1938 Lagonda V12
Lagonda’s V12 was an ostentatious pre-war masterpiece that delivered luxury and performance in spades. Its allure remains undimmed to this day.
WORDS MARTIN BUCKLEY
PHOTOGRAPHY LUC LACEY
If, by mentally digesting facts and figures, and weights and measures, you can generally imagine what most old cars are like to drive (without actually having to get behind the wheel), it sometimes feels as if there are not many surprises left.
Jaded? I hope not. But I cannot deny that the number of untried cars that retain a high intrigue factor – a nagging urge to know what they are all about, good or bad – is shrinking all the time. It remains a pretty lengthy inventory, mind:250GTOs and GT40s make the cut, and who wouldn’t want a pedal in the Uhlenhaut 300SLR Coupé? But by no means are all of the candidates quick, rare, valuable or even conventionally desirable. Moskvichs, rear-engined Škodas and Bond Bugs come to mind just as easily, but also a slew of heavyweight 1930s machinery that has tended to be outside my post-war comfort zone. You have to be careful what you wish for.
‘The Lagonda V12 feels like a chariot of the gods. It covers ground with almost indecent haste for an 85-year-old car
I hated the only Duesenberg I have driven, and I’m prepared to be disappointed by oddities such as the Autovia, the Standard Flying V8 and the Crossley Burney Streamline, which were probably rare cars for good reasons. It is an everchanging list that I will likely never finish, but within it the lure and mystique of the Lagonda V12 has remained persistent and hard to ignore.
Like all the best cars, the Lagonda V12 has a good story behind it. Colourful tycoon Alan Good rescued Lagonda in 1935 and lured a disillusioned WO Bentley, whose contract at Rolls-Royce had finished. Buoyed by the firm’s victory at Le Mans that year, the new boss told his Staines workforce they were going to build ‘the best car in the world’. Arguably, they did.
Everything about WO’s new V12 was uncompromising, with no thought given to what it would cost to build or what customers might pay. At just under £1200 (with the factory saloon body), it was a car beyond the wildest imaginings of most people at a time when a new Austin Ruby was £125 and the average annual salary was less than £200. But it all depended on your point of comparison: Britain’s other V12 supercar of the era – the 7.3-litre Rolls-Royce Phantom III – cost £2600 in chassis form only.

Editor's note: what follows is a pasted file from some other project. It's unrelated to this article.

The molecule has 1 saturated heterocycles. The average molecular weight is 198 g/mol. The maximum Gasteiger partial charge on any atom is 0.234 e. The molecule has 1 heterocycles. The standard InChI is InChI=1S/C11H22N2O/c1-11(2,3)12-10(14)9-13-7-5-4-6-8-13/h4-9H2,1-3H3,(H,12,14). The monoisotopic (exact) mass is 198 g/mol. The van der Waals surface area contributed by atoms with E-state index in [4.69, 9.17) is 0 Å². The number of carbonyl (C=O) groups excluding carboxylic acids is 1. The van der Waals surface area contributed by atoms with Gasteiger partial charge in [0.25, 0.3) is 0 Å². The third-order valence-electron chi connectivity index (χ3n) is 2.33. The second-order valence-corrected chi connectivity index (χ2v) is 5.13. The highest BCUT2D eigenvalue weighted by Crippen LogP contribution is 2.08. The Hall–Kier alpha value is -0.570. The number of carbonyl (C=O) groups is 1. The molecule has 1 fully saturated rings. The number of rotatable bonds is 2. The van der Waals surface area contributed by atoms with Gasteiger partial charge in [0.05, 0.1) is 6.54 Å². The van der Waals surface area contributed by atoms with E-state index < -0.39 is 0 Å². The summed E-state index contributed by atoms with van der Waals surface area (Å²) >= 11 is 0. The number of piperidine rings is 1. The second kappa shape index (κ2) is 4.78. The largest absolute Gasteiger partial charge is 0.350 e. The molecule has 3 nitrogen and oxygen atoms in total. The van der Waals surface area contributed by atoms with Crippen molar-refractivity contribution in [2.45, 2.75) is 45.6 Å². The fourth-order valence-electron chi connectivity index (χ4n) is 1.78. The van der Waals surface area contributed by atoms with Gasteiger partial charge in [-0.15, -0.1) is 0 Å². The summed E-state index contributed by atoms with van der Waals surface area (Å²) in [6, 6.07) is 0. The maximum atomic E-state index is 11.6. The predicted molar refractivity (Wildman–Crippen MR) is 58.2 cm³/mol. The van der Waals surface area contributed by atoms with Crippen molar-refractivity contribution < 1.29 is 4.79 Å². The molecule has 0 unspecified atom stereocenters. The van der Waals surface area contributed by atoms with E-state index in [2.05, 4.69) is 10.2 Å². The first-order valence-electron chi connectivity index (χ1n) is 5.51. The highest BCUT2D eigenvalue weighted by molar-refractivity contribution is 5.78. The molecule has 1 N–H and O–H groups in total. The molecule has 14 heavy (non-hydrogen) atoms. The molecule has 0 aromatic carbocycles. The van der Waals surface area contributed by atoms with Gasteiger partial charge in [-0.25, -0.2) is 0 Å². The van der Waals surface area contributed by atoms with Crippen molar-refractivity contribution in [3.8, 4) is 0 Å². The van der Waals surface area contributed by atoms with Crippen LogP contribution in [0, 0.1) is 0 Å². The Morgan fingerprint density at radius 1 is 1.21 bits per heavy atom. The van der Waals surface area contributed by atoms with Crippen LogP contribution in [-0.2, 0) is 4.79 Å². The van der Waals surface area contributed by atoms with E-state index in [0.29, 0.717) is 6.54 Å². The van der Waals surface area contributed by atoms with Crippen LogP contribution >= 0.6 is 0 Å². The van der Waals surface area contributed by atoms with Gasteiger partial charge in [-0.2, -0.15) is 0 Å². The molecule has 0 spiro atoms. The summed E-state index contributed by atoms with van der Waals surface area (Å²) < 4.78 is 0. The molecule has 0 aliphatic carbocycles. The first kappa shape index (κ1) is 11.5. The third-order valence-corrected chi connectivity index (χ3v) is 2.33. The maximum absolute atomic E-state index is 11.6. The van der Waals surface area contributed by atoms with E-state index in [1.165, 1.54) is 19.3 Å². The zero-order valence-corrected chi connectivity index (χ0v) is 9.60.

The flagship Lagonda had a cheaper in-house rival for those who didn’t need the ultimate 12-cylinder refinement and urge: the Meadows-engined 4½-litre LG6 sat on the same chassis if you wanted to approach the ton in a less complex – but equally handsome – six-cylinder Lagonda. The V12, meanwhile, was rated at 42bhp under the RAC system, so buyers paid £42 a year in tax – roughly a domestic servant’s salary at the time.
RAC horsepower ratings had for decades wedded British engineers to a low-revving, long-stroke, narrow-bore formula that attracted less tax. But Bentley wanted a high-revving – for the ’30s – and relatively short-stroke engine that would push a large saloon along at a minimum of 100mph and cruise at 85mph on Europe’s new fast, open superhighways, while retaining the sort of top-gear elasticity that reduced gearchanges to a minimum. His aim was a top gear that would take you from rest to 110mph.
Bentley claimed that his V12, which made extensive use of Chromidium and Duralumin alloys in its construction and was designed with the help of ex-Rolls-Royce engineer Stewart Tresilian and gearbox man Charles Sewell, would go 250,000 miles between rebuilds. In fact, both of Britain’s 1930s V12s earned poor reputations in service, at a time when technical ambitions were, perhaps, ahead of materials technology. Which was the better car depended on what kind of body was fitted, and what sort of motoring you chose to do. But there was little doubt that the more compact 4480cc, 180bhp Lagonda would have greater appeal for those who wanted to do their own driving.
The Lagonda V12 was first seen at Olympia in 1936 alongside the new Bentley-designed LG6, but the prototype had wooden engine parts and a twin-choke downdraught carb rather than the twin SUs that were eventually used. Bentley was aware of the Phantom III and impressed by its silky 7.3-litre V12. But his choice of 12 cylinders was not motivated purely by a need to curtail bragging rights in Derby or top his achievements with the magnificent 1931 8-litre: it was a practical way of increasing power without taking up greater length than a straightsix, while avoiding the high bearing loads on the crankshaft exerted by fewer but larger pistons. He schemed a handsome engine, its heads and block cast in Chromidium (nickel-iron) and arranged in a 60º vee to allow for two light-alloy connecting rods on each crank journal. The crank was safe to 5500rpm and sat in four bearings. It was nitrided and balance-weighted, and drove two overhead camshafts – via gears and chains – working short, adjustable tappets. Two oil pumps were fed by a baffled threegallon alloy sump. One supplied the mains and big ends, the other the valve and timing gears. Almost everything was doubled up: each bank of cylinders had its own Delco distributor and coil, there were twin oil filters and the 20-gallon, twin-filler fuel tank had two pumps.